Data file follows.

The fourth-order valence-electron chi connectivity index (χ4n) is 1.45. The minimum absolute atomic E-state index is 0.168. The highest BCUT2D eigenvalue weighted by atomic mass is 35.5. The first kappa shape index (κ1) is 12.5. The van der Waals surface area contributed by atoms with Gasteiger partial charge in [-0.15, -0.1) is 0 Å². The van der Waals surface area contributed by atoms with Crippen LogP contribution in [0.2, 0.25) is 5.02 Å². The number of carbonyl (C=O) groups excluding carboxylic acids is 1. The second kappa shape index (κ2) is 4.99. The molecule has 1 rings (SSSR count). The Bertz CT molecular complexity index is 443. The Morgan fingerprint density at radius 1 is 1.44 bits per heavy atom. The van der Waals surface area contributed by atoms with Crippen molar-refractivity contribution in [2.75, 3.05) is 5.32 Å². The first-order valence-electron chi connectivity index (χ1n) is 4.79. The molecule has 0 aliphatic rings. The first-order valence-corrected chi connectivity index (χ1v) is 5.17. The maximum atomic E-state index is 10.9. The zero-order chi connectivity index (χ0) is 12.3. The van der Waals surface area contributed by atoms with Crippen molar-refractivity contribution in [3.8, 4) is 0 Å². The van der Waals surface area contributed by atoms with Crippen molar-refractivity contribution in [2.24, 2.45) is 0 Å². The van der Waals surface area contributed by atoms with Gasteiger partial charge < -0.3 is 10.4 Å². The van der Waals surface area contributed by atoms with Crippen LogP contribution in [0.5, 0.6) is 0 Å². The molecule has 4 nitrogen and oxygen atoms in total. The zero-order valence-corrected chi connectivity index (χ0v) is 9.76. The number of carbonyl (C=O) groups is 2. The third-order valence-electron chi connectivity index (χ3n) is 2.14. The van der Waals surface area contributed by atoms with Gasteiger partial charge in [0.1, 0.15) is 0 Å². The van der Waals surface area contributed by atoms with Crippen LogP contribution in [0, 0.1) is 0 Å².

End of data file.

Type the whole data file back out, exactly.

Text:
The fourth-order valence-electron chi connectivity index (χ4n) is 1.45. The minimum absolute atomic E-state index is 0.168. The highest BCUT2D eigenvalue weighted by atomic mass is 35.5. The first kappa shape index (κ1) is 12.5. The van der Waals surface area contributed by atoms with Gasteiger partial charge in [-0.15, -0.1) is 0 Å². The van der Waals surface area contributed by atoms with Crippen LogP contribution in [0.2, 0.25) is 5.02 Å². The number of carbonyl (C=O) groups excluding carboxylic acids is 1. The second kappa shape index (κ2) is 4.99. The molecule has 1 rings (SSSR count). The Bertz CT molecular complexity index is 443. The Morgan fingerprint density at radius 1 is 1.44 bits per heavy atom. The van der Waals surface area contributed by atoms with Crippen molar-refractivity contribution in [2.75, 3.05) is 5.32 Å². The first-order valence-electron chi connectivity index (χ1n) is 4.79. The molecule has 0 aliphatic rings. The first-order valence-corrected chi connectivity index (χ1v) is 5.17. The maximum atomic E-state index is 10.9. The zero-order chi connectivity index (χ0) is 12.3. The van der Waals surface area contributed by atoms with Crippen molar-refractivity contribution in [3.8, 4) is 0 Å². The van der Waals surface area contributed by atoms with Crippen molar-refractivity contribution in [2.24, 2.45) is 0 Å². The van der Waals surface area contributed by atoms with Gasteiger partial charge < -0.3 is 10.4 Å². The van der Waals surface area contributed by atoms with Crippen LogP contribution in [0.5, 0.6) is 0 Å². The molecule has 4 nitrogen and oxygen atoms in total. The zero-order valence-corrected chi connectivity index (χ0v) is 9.76. The number of carbonyl (C=O) groups is 2. The third-order valence-electron chi connectivity index (χ3n) is 2.14. The van der Waals surface area contributed by atoms with Gasteiger partial charge in [0.1, 0.15) is 0 Å². The van der Waals surface area contributed by atoms with Crippen LogP contribution in [0, 0.1) is 0 Å².